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The spectra of neurasthenia and depression: course, stability and transitions


Gamma, A; Angst, J; Ajdacic, V; Eich, D; Rössler, W (2007). The spectra of neurasthenia and depression: course, stability and transitions. European Archives of Psychiatry and Clinical Neuroscience, 257(2):120-127.

Abstract

BACKGROUND: Neurasthenia has had a chequered history, receiving changing labels such as chronic fatigue or Gulf war syndrome. Neurasthenia is recognized by ICD-10, but not by DSM-IV. Its course, longitudinal stability and relationship to depression is not well understood. METHODS: In a stratified community sample (n = 591), representative of 2600 persons of the canton of Zurich, Switzerland, neurasthenia and depression were assessed in six structured interviews between ages 20 and 41. Course, stability and comorbidity were examined. A severity spectrum of neurasthenia and depression from symptoms to diagnosis was taken into account. RESULTS: The annual prevalence of a neurasthenia diagnosis increased from 0.7% to 3.8% from age 22-41, while mere symptoms became less prevalent. Intraindividual courses improved in 40% and deteriorated in about 30% of symptomatic cases. The most frequent symptoms overall, besides criterial exhaustion, were increased need for sleep, over-sensitivity, nervousness and difficulty concentrating. Cross-sectional associations and overlap with depression were strong. Longitudinal stability of ICD-neurasthenia was low. CONCLUSIONS: Neurasthenia is intermittent, overlaps significantly with depression, and shows improvement and deterioration over time to roughly equal measures.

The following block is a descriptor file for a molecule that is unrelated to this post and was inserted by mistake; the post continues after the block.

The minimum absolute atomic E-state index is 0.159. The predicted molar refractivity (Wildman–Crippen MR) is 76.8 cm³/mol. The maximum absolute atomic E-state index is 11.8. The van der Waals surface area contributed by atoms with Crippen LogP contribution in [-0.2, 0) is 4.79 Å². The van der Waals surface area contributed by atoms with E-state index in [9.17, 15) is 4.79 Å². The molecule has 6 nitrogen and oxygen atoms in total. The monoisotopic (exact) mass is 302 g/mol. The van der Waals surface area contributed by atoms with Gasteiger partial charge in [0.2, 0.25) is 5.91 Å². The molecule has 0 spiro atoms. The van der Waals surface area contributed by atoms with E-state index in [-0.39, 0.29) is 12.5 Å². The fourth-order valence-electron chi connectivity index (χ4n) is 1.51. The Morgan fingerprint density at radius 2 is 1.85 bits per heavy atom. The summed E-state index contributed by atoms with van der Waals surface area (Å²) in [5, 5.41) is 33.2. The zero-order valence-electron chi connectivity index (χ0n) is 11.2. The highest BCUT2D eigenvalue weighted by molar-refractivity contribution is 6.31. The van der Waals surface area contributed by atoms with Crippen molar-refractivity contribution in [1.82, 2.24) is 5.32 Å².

BACKGROUND: Neurasthenia has had a chequered history, receiving changing labels such as chronic fatigue or Gulf war syndrome. Neurasthenia is recognized by ICD-10, but not by DSM-IV. Its course, longitudinal stability and relationship to depression is not well understood. METHODS: In a stratified community sample (n = 591), representative of 2600 persons of the canton of Zurich, Switzerland, neurasthenia and depression were assessed in six structured interviews between ages 20 and 41. Course, stability and comorbidity were examined. A severity spectrum of neurasthenia and depression from symptoms to diagnosis was taken into account. RESULTS: The annual prevalence of a neurasthenia diagnosis increased from 0.7% to 3.8% from age 22-41, while mere symptoms became less prevalent. Intraindividual courses improved in 40% and deteriorated in about 30% of symptomatic cases. The most frequent symptoms overall, besides criterial exhaustion, were increased need for sleep, over-sensitivity, nervousness and difficulty concentrating. Cross-sectional associations and overlap with depression were strong. Longitudinal stability of ICD-neurasthenia was low. CONCLUSIONS: Neurasthenia is intermittent, overlaps significantly with depression, and shows improvement and deterioration over time to roughly equal measures.

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Additional indexing

Item Type:Journal Article, refereed, original work
Communities & Collections:04 Faculty of Medicine > Psychiatric University Hospital Zurich > Clinic for Psychiatry, Psychotherapy, and Psychosomatics
04 Faculty of Medicine > Psychiatric University Hospital Zurich > Clinic for Clinical and Social Psychiatry Zurich West (former)
Dewey Decimal Classification:610 Medicine & health
Uncontrolled Keywords:Adult - Age of Onset - Depression/diagnosis/epidemiology - physiopathology/psychology - Female - Humans - Male - Models, Theoretical - Neurasthenia/diagnosis/epidemiology - /physiopathology/psychology - Predictive Value of Tests - Reproducibility of Results - Severity of Illness Index - Switzerland
Language:English
Date:2007
Deposited On:28 Sep 2011 10:42
Last Modified:05 Apr 2016 15:01
Publisher:Springer
ISSN:0940-1334
Publisher DOI:10.1007/s00406-006-0699-6
PubMed ID:17131216

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